The results from your validation analysis are then used to control whether or not your autoclave complies with international standards, such as ISO 17665.


Steam Sterilization Qualification Medical

Controlling Steam Quality with a Bowie Dick Test

To ensure properly sterilized products, testing an autoclave’s steam penetration ability is crucial. This requires running a Bowie Dick test program.

The Bowie Dick test is an important daily routine control conducted on autoclaves. The purpose of which is to ensure proper penetration of steam, to allow it to successfully reach every corner of your chamber and product. Fully sterilizing it upon contact.


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A Bowie Dick test is, however, only as reliable as the piece of third-party equipment gathering the data. Which is why Ellab has developed SteriSense, the highly innovative and user-friendly electronic Bowie Dick test system, as the ideal solution.

Bowie Dick Test SteriSense

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Choosing the Right Equipment for Validation and Qualification

Both wireless data loggers and thermocouple systems are a suitable choice when looking for qualification and/or validation equipment for steam sterilization and autoclaves.

Wireless loggers are, due to the RTD sensor design, very accurate and stable, which makes them the ideal option for both qualifying the autoclave and validating the steam sterilization process.

A wired thermocouple system can also be used and may initially be the more economical option but will ultimately require far more resources to operate – resulting in challenges that could be avoided by using a wireless system. This is due to wireless data loggers being much easier to setup and control when compared to its cabled counterpart.

When using a wired thermocouple system for autoclave validation, there is the added challenge of maintaining the pressure and vacuum integrity. This is due to the necessity of using a feed-through system to allow the thermocouples into the chamber. Ellab’s feed-through system has been tested rigorously to ensure minimal leakage and optimal qualification efficiency.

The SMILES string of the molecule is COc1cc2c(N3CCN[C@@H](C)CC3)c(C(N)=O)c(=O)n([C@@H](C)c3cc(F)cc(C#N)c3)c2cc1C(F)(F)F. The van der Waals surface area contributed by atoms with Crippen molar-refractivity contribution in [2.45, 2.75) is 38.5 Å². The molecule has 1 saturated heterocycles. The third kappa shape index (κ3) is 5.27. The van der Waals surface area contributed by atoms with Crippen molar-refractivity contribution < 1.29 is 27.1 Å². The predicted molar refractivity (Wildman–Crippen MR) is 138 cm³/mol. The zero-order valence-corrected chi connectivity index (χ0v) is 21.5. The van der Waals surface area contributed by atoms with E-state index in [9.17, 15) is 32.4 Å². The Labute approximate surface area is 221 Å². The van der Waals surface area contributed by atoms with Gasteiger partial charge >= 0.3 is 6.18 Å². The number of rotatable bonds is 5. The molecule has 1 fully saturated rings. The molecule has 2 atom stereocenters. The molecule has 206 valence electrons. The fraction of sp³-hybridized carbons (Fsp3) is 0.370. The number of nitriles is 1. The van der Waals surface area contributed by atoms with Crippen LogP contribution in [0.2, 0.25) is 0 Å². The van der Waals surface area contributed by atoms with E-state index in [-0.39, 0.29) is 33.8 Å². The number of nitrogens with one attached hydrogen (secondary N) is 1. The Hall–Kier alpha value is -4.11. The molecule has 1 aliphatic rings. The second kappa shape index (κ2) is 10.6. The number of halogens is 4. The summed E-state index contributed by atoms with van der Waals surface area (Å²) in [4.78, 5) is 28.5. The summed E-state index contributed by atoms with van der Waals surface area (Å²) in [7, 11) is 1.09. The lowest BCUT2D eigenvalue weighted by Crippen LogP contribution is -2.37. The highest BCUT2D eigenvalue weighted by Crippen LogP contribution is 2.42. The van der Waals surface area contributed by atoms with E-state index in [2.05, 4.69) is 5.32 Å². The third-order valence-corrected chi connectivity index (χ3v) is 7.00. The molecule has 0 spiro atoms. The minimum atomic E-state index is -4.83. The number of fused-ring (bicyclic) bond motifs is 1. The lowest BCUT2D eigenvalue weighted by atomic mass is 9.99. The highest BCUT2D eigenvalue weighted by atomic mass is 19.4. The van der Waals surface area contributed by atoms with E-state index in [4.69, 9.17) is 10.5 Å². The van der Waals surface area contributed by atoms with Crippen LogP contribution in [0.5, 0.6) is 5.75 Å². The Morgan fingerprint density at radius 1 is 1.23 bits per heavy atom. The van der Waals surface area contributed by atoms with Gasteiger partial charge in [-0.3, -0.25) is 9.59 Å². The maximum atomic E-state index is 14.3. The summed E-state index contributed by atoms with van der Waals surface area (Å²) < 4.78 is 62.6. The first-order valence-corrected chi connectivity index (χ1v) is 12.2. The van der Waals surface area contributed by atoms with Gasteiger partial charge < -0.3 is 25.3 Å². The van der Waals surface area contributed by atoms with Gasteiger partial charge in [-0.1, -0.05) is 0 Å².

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The Steam Sterilization Process

The steam sterilization principle is centered around exposing items to steam contact for a specified amount of time and under specified temperature conditions. Steam sterilization is typically used in hospitals for sterilizing the surfaces of wrapped goods or hollow items, and contains three important parameters: Temperature, steam under pressure and time.

The process is conducted by supplying dry, saturated steam under pressure into an autoclave. The heat from the condensation of steam envelops the items in the sterilizer and kills the microorganisms in an easy and fast manner. It does so by irreversibly damaging the cells by coagulation.

Steam sterilization takes a minimum of 15 minutes at 121 °C and a pressure of 2 ABS – or a minimum of 3 minutes at 134 °C and a pressure of 3 ABS for the items to be sterilized. However, cycle times may be longer depending on the particular items being sterilized. Objects that are sterilized with steam are often non heat-sensitive items, e.g. simple surgical instruments, dental instruments, reusable medical equipment, textiles or surgical equipment with cavities.

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Documenting the Process

For steam sterilization to be effective, the steam within your autoclave has to be saturated as this transfers far more energy from the steam to the product. To facilitate the validation of this parameter, the ValSuite software includes a saturated steam analysis that automatically correlates the temperature and pressure from within your autoclave.